Friday, December 28, 2007

Autism Reality On The Road

Autism is not a culture or a way of life.

Those who believe that autism is a Joy to be celebrated are guilty of seriously muddled thinking. Stressing the positive in any situation is admirable. Denying reality is harmful and can even be dangerous. Autism is a serious neurological disorder which restricts the lives of many who engage in serious self injurious behavior. It can also result in injury to family members, care givers, teacher aides and strangers.

I have written previously of the time that my son Conor, who has Autism Disorder with profound developmental delays, left the house while I was engaged in a business call, crossing a busy nearby street unaware of the dangers of automobile traffic. His life was probably saved by the actions of the Good Samaritan who got out of his vehicle and took him to safety in a nearby convenience store where I was directed to pick him up after calling 911. I owe too much to that Good Samaritan to be able to describe adequately in words.

Driving with a person with Autism Disorder can also present serious danger .... to the entire family. On several occasions Conor has slapped or grabbed my arm while driving. He has also hit and scratched me on the head, neck and shoulders while driving, including yesterday, driving home from the local Chapters outlet.

These honest descriptions of some of the real challenges of Autism Disorder on the road are not meant to demonize my son or other persons with Autism Disorder as some internet commentators routinely allege of anyone trying to deal with some of the harsher realities of autism. I find great joy and comfort in my son every single day. I enjoy his company. Conor is a lot of fun and he can lift my spirits so easily with a face pressed against a window waiting for Dad as I pull in the driveway at the end of a rough day at work. But I do him no service by denying the realities, the negative realities, presented by his Autism Disorder.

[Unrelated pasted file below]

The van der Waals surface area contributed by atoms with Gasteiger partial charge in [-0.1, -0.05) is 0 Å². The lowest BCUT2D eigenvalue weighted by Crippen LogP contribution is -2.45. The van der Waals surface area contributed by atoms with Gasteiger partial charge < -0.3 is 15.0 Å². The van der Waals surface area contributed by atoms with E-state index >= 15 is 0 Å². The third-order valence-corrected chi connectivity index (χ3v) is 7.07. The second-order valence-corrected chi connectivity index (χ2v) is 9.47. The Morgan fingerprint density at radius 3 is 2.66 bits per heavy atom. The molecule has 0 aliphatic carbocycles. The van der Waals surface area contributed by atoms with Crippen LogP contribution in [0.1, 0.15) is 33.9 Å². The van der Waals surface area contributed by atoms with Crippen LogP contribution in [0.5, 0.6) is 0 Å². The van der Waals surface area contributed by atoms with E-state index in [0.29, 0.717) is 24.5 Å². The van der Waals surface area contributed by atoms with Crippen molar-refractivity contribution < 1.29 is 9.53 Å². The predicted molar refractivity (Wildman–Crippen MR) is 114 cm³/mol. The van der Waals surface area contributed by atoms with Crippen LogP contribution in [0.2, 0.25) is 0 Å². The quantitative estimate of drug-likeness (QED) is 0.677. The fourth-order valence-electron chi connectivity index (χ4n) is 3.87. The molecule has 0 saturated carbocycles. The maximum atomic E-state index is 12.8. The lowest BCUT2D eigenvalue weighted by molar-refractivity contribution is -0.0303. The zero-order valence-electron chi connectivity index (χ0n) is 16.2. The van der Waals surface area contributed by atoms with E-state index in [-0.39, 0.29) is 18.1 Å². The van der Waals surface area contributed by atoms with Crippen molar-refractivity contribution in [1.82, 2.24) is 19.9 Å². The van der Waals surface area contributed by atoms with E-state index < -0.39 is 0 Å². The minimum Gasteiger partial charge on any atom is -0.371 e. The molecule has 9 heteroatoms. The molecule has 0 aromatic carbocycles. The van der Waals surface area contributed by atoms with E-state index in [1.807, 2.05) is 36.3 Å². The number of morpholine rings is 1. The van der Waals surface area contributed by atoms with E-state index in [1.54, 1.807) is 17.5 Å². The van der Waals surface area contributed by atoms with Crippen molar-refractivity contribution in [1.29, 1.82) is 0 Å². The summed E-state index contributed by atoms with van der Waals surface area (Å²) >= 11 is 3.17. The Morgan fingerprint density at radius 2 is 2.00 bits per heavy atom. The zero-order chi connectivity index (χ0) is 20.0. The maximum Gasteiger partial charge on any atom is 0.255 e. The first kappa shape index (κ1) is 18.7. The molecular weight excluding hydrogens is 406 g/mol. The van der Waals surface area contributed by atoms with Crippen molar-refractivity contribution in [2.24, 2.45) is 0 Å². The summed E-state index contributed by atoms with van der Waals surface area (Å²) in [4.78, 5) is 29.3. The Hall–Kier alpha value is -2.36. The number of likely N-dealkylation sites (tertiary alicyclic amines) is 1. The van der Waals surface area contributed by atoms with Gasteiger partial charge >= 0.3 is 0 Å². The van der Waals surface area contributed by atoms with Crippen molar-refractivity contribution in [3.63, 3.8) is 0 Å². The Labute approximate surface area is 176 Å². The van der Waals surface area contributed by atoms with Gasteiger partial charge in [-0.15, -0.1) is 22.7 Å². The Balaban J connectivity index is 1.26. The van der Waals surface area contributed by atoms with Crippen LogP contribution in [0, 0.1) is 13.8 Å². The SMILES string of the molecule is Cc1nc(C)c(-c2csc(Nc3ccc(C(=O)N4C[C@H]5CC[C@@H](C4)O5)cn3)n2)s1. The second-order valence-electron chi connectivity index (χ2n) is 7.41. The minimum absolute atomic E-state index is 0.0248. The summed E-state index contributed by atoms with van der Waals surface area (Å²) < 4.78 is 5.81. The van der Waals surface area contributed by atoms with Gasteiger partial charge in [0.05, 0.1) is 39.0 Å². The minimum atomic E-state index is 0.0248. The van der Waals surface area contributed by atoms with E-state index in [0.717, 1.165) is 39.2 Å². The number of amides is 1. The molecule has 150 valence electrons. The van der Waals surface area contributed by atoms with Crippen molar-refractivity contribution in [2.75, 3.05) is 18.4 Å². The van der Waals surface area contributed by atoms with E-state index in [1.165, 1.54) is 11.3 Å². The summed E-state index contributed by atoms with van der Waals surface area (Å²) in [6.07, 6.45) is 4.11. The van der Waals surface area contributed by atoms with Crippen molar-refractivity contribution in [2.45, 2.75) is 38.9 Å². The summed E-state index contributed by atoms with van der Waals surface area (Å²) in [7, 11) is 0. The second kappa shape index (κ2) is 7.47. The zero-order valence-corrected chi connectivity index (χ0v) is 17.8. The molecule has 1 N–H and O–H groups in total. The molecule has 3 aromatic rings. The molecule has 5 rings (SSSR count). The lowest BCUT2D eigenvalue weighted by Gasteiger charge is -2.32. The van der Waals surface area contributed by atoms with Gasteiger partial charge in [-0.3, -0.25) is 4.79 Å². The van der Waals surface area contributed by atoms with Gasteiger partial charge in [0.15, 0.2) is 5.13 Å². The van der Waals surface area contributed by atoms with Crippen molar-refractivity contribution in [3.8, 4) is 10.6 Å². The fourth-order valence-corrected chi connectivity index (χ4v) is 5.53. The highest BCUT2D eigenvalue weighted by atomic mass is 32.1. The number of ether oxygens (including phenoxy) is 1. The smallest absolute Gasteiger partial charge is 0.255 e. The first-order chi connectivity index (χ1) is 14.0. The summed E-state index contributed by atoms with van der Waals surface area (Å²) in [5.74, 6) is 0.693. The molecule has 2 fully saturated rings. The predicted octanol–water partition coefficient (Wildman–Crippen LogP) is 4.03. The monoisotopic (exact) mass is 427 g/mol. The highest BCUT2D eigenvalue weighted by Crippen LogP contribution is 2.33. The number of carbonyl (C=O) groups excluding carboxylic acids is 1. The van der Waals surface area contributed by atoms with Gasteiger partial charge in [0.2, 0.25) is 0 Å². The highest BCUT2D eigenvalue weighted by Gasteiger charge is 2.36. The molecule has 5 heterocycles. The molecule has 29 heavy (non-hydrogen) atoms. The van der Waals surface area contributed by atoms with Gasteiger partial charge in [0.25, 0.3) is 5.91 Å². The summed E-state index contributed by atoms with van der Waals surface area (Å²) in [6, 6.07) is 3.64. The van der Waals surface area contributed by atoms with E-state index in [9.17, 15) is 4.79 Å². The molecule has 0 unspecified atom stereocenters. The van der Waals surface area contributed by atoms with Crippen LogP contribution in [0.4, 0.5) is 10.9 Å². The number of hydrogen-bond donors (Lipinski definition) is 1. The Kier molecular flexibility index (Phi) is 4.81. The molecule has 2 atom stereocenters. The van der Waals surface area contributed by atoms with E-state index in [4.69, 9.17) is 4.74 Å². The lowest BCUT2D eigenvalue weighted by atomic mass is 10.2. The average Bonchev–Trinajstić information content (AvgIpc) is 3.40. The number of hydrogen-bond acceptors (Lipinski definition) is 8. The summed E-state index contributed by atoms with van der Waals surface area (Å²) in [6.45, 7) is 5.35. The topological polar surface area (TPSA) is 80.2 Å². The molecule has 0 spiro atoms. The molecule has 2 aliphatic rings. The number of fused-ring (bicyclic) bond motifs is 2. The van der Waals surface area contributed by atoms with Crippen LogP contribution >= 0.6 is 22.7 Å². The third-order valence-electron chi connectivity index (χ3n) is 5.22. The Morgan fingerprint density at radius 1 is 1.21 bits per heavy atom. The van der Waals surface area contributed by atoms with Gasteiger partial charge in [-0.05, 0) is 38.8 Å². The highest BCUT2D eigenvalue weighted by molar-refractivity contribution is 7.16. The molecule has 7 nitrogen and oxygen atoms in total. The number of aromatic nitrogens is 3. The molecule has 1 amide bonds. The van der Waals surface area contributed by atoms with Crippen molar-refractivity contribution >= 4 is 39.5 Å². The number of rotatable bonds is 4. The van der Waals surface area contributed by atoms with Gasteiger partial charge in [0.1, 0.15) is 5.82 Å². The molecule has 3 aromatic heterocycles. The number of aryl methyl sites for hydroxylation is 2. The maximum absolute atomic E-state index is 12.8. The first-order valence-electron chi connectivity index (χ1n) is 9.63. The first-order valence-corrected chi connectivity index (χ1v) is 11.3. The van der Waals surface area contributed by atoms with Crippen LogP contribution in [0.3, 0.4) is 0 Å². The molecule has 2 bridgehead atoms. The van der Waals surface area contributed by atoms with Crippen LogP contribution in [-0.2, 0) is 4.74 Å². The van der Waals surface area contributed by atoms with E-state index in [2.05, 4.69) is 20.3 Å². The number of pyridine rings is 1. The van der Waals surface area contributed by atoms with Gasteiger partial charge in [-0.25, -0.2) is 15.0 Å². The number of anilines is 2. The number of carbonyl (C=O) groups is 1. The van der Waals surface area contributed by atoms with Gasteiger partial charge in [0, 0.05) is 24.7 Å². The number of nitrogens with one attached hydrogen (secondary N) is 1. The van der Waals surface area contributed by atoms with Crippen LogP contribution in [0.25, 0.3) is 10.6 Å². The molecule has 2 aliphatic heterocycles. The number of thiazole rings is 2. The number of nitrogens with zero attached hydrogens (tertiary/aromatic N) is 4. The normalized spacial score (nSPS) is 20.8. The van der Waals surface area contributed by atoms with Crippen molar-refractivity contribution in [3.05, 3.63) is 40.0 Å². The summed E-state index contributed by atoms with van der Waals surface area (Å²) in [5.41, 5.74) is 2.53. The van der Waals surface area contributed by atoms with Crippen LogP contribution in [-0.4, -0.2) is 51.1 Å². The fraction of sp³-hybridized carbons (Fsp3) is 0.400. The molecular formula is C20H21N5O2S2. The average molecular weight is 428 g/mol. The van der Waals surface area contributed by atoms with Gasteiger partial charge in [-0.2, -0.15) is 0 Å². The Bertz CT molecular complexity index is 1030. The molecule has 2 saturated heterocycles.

Autism Disorder presents many challenges on the road. And life's road is long. If a cure is found for Autism Disorder I would jump at the chance to have my son receive the benefit of that cure. I would seek a cure to help Conor on life's long road, much of which he will travel without me, alone, in the care, and company, of strangers.


Anonymous said...

Let me ask you this--some of your previous posts point to new research into drugs like fenobam for Fragile X and possibly autism. What if a drrug were to come about that effectively "cured" autism to your satisfaction but the major side effect was major organ failure (basically death) after a few years? Would you still opt for this kind of a cure for your son?

I ask this because the long term use of many drugs does eventually cause organ failure and possibly death, even though the benefits are believed to be worth the risk. My father in law is a case in point--after many years on high blood pressure medications, he's now looking at kidney failure, dialysis and waiting for a transplant match.

Katie said...

Good post, sir.

The name of my blog "Proud Autistic" is a misnomer.

Right now I'm going through the worst period of depression I've ever felt. Feeling hopeless.